January 22, 2018
February 6, 2018
Eastern Equine Encephalitis
The Virginia Department of Agriculture and Consumer Services (VDACS) has confirmed the first case of eastern equine encephalitis (EEE) in a Virginia horse this year . The affected horse had not been vaccinated for EEE. Last year , Virginia had one reported case of equine EEE. The Texas A&M Veterinary Medical Diagnostic Laboratory (TVMDL) confirmed EEE in two horses in East Texas.
EEE is a viral disease that normally cycles between wild birds and mosquitoes. As the virus infection rate increases in birds it is more likely to be transmitted by an infected mosquito that bites horses and humans. EEE cannot be transmitted from horse to horse, or from a horse to a human. Horses and humans are considered "dead-end" hosts which means if infected they cannot transmit the virus back to feeding mosquitoes.
EEE abruptly attacks the central nervous system and is transmitted to horses by infected mosquitoes. Of the neurologic diseases that affect horses, EEE has the highest mortality rate. Clinical signs of EEE include moderate to high fever, depression, lack of appetite, cranial nerve deficits (facial paralysis, tongue weakness, difficulty swallowing), behavioral changes (aggression, self-mutilation, or drowsiness), gait abnormalities, or severe central nervous system signs, such as head-pressing, circling, blindness, and seizures. The course of EEE can be swift, with death occurring 2-3 days after onset of clinical signs despite intensive care; fatality rates reach 75-80 per cent among horses. Horses that survive might have long-lasting impairments and neurologic problems.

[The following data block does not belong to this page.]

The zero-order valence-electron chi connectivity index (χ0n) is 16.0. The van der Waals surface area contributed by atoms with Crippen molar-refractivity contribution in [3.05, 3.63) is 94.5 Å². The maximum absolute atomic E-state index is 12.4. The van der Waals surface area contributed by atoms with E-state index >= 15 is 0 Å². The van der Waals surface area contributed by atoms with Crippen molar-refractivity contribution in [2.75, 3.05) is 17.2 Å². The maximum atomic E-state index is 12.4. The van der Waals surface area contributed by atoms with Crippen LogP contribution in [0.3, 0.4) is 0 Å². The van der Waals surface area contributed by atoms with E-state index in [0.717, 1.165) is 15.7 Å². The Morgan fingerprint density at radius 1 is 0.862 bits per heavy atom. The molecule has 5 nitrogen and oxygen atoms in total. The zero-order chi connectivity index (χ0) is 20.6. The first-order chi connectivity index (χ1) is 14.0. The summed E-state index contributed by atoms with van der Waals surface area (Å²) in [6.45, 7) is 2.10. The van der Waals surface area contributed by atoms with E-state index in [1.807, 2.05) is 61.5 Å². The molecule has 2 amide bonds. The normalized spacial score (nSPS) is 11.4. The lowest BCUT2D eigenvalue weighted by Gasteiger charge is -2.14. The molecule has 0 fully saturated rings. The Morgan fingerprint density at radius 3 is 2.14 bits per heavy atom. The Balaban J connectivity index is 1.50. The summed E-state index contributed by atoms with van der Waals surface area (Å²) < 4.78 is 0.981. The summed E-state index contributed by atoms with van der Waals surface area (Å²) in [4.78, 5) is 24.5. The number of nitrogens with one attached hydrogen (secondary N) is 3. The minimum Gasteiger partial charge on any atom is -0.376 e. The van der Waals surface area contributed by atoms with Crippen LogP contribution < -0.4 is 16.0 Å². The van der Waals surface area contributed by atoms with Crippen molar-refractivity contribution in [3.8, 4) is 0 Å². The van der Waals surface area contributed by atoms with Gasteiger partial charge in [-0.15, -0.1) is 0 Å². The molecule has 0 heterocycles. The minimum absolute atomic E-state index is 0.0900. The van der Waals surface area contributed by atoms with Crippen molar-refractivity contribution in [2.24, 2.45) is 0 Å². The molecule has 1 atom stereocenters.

Richard Wilkes, DVM, VDACS state veterinarian, encouraged horse owners to work with their veterinarians to plan a vaccination schedule that would protect their horses from EEE and West Nile virus (WNV), another mosquito-borne disease.
“Highly effective vaccines are available for EEE, Western Equine Encephalitis and West Nile virus. These equine neurologic diseases are preventable with proper vaccination. This is why it is so important to keep your horse current on their vaccinations,” said Terry S. Hensley, DVM, MS, TVMDL assistant agency director and Texas AgriLife Extension Service veterinarian. The Texas A&M Veterinary Medical Diagnostic Laboratory (TVMDL) confirmed West Nile virus (WNV) in two horses in Texas, one early in July and another in late July. [Additional information on WNV here: http://tvmdl.tamu.edu/wp-content/uploads/2015/01/TVMDL_WNV_2015.pdf ]
Available vaccines are generally effective in drastically reducing the incidence of both EEE and WNV in horses. For the vaccine to be effective, it must be handled and administered properly and be given at least two weeks before the horse is exposed to the virus. In addition, to stimulate full immunity, horses must be vaccinated twice, about 30 days apart, the first year of vaccination. The vaccines are effective for 6-12 months, so horses should be revaccinated at least annually. In an area where the disease occurs frequently, most veterinarians recommend vaccination every six months.
In addition to vaccination, it is a good idea to avoid mosquito-infested areas and to take measures to reduce the local mosquito population to minimize the chances of mosquitoes biting your horse.
Message from Dr. Lew Strickland, UTCVM:
“I recommend that horse owners vaccinate for EEE (West Nile and Western Equine Encephalitis, too) well before now in the spring, but we will still have mosquitoes for some time, and VA is not far from us especially those in the north east. If you have any questions please feel free to contact me.
Lew Strickland, DVM, MS, DACT
UT Extension | UT College of Veterinary Medicine
2506 River Drive - Brehm, Room 246
865-974-3538 | firstname.lastname@example.org”
Go Back »